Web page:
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Working for Wildlife

By Erin O'Connor, Trainee Patent Attorney

Historically, when looking for a solution to technical problems in the modern world, we have turned to nature for inspiration. In recent years, elephant trunks have been used as models in the development of robotic arms, the fins of humpback whales have been studied to improve the design of wind turbines and famously the shape of the Japanese high speed bullet trains were based on the beak of kingfishers. However, with nearly one quarter of all species presently at risk of extinction in the coming decades, how are we returning the favour? Taking inspiration from this year’s World Wildlife Day theme of “Sustaining All Life on Earth”, we have taken a look at some inventions developed to help with the protection and conservation of our wildlife.

One of the greatest threats to endangered animals, such as rhinos and elephants, is attacks from poachers attempting to take their horns and tusks. These attacks can lead to distress, injury and in serious cases death of the animal. In an attempt to tackle this issue, EP2992757B1 details a system that enables quick notification and location of attacks on these vulnerable animals. The system consists of two devices, one implanted in the removable part of the animal e.g. the horn or tusk (11), and one implanted in the animal’s main body (12). The devices are able to monitor the animal’s location and if they detect the animal is in a dangerous situation, an alarm is raised to a central unit (13) and the location of the animal is sent in real-time, allowing for a quick and targeted response and rescue (15). Further, the device (11) can be used to locate the horn or tusk if removed from the animal, helping in the capture and prosecution of the poachers.

Climate change is also playing a role in the deterioration of our wildlife. In particular, coral reefs are being devastated by coral bleaching, a phenomenon caused by rising sea temperatures. Coral bleaching occurs when coral polyps expel the algae that live symbiotically in their tissue. As these algae provide the coral with up to 90% of their energy, this bleaching process can lead to coral death. Coral bleaching can also have terrible repercussions for many aquatic creatures that rely on the coral for food and shelter. US2018117613A describes an apparatus that protects and restores coral from the bleaching phenomenon. The apparatus pumps sea water into the air, creating a suspended vapour that acts as a protective layer above the water surface shielding the coral from the sun’s rays. The apparatus contains a pump that can be solar, wave or wind powered and can be self-contained within a buoy. The device is placed over or in the vicinity of coral reefs, and has sensors that respond to environmental stimuli, such as sunlight. This allows for mist levels to be adjusted accordingly, meaning at sunnier times, such as midday, the mist levels can be increased.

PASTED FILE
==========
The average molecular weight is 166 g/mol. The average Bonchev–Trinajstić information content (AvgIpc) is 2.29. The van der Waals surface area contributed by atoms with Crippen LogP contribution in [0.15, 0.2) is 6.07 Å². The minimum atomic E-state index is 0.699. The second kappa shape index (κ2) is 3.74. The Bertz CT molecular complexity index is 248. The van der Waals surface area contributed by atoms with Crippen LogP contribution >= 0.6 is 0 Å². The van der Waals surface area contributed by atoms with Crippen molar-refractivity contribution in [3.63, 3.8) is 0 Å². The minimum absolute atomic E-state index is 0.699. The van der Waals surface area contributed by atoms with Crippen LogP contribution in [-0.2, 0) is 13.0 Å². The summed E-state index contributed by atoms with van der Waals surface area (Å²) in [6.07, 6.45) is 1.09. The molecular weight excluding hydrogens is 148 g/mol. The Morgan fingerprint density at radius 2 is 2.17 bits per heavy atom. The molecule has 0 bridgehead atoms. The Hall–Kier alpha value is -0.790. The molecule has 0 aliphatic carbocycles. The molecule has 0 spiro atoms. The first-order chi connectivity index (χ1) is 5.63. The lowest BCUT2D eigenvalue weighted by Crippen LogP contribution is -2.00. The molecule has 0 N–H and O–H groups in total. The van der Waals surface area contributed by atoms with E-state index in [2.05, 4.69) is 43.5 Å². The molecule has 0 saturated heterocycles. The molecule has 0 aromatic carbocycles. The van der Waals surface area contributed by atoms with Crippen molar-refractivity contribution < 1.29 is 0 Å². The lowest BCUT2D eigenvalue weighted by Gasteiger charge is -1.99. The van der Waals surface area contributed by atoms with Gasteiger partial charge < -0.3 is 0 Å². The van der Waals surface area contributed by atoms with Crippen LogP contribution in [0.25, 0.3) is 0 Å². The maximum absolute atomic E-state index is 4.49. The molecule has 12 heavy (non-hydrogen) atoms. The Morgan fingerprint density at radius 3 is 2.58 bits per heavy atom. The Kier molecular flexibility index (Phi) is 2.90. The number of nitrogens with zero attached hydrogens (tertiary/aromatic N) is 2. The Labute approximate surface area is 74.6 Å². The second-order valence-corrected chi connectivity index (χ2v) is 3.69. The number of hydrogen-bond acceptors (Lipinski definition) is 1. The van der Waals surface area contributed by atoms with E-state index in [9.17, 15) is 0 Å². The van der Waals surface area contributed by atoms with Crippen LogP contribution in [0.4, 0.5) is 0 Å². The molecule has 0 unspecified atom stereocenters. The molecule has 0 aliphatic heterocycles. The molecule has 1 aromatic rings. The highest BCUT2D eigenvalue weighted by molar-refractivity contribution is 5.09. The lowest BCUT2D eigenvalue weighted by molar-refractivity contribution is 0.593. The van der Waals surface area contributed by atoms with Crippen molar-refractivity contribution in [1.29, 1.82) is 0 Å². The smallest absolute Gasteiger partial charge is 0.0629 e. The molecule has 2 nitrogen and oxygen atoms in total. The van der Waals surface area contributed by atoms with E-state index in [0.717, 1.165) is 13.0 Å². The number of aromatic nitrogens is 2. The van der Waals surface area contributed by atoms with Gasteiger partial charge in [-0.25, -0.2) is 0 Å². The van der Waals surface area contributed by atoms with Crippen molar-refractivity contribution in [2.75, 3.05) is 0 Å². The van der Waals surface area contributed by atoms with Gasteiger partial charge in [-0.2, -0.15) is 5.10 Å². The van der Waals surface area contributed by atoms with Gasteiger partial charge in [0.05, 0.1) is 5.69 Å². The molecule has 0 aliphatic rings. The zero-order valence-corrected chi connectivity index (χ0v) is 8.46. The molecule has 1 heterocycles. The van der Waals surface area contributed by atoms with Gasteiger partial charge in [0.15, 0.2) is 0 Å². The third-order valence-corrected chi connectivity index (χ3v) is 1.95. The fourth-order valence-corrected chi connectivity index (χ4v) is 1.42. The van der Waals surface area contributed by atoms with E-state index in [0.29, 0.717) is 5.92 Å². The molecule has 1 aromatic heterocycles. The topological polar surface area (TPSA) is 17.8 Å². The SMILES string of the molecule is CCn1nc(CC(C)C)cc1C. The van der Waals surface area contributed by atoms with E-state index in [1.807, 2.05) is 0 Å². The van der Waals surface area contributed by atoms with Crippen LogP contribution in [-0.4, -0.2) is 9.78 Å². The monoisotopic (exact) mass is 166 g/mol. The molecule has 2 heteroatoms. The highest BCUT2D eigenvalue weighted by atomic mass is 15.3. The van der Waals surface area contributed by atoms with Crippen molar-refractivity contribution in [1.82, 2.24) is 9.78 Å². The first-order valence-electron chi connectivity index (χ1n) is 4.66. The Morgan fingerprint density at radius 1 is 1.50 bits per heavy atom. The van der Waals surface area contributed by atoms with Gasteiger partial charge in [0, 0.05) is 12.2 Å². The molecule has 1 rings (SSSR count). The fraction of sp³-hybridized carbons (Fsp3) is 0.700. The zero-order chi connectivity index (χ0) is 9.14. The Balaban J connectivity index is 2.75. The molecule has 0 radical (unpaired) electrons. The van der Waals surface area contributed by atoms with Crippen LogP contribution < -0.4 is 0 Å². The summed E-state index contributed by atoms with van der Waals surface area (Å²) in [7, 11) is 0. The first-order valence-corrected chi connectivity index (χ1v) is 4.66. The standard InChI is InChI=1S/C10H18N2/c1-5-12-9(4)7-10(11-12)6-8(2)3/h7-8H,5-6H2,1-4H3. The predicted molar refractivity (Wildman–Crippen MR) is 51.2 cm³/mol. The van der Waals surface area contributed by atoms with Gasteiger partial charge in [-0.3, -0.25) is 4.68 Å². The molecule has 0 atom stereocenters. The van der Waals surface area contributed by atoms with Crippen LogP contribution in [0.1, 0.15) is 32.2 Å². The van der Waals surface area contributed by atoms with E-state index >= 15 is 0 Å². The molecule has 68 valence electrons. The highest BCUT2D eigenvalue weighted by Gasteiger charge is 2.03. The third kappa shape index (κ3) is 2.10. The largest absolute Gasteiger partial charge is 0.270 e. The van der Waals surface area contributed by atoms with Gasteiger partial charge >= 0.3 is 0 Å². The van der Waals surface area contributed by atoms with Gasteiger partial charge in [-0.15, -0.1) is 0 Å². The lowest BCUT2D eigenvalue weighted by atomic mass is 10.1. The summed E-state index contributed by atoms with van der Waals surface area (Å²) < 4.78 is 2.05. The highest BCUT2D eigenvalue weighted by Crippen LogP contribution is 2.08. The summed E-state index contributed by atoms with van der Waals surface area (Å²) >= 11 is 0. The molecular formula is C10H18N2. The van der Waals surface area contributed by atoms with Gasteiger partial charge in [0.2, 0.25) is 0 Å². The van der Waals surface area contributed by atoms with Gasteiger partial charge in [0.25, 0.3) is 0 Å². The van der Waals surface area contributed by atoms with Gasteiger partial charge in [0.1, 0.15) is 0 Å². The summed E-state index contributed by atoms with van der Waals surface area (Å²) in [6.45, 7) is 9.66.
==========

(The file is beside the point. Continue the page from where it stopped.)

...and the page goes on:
The effects of plastic pollution has also greatly impacted our wildlife populations, particularly in our oceans. Plastics are well known for their resistance to degradation and have a tendency to build up in our oceans leading to problems in marine animals including poisoning and death. While plastics are heavily utilized and essential in many areas of the modern world, their slow natural degradation has become a problem. Offering a possible solution to this is CN107794252A, which details development of a strain of bacteria capable of “eating” plastics. The genetically engineered bacteria is a strain of E.coli that biodegrades PET’s, a plastic commonly found in food and drink packaging. The bacteria is transfected with a plasmid that comprises a PET perhydrolase enzyme expression unit, which enables the bacteria to produce the enzyme PET hydrolase (PETase). The produced enzyme is capable of digesting the PET plastics.

To protect our wildlife, we must protect and conserve their habitats. An example of the terrible decimation of wildlife habitats is the recent bush fires of Southern Australia, which are reported to have killed almost half a billion animals and devastated the natural habitats of many more. The recent patent CN110433417A offers a retrofit aircraft (400) for targeted use in extinguishing forest and grassland fires. Fitted with a detachable spraying device (100), the aircraft is capable of performing fire patrols and undertaking early-warning fire inspection and prevention tasks. The invention has the added benefit that it is designed to have fewer gravity offset problems, allowing larger volumes of water to be transported to affected areas.

Inventions like these really give new meaning to patent protection.

To read more about World Wildlife Day, visit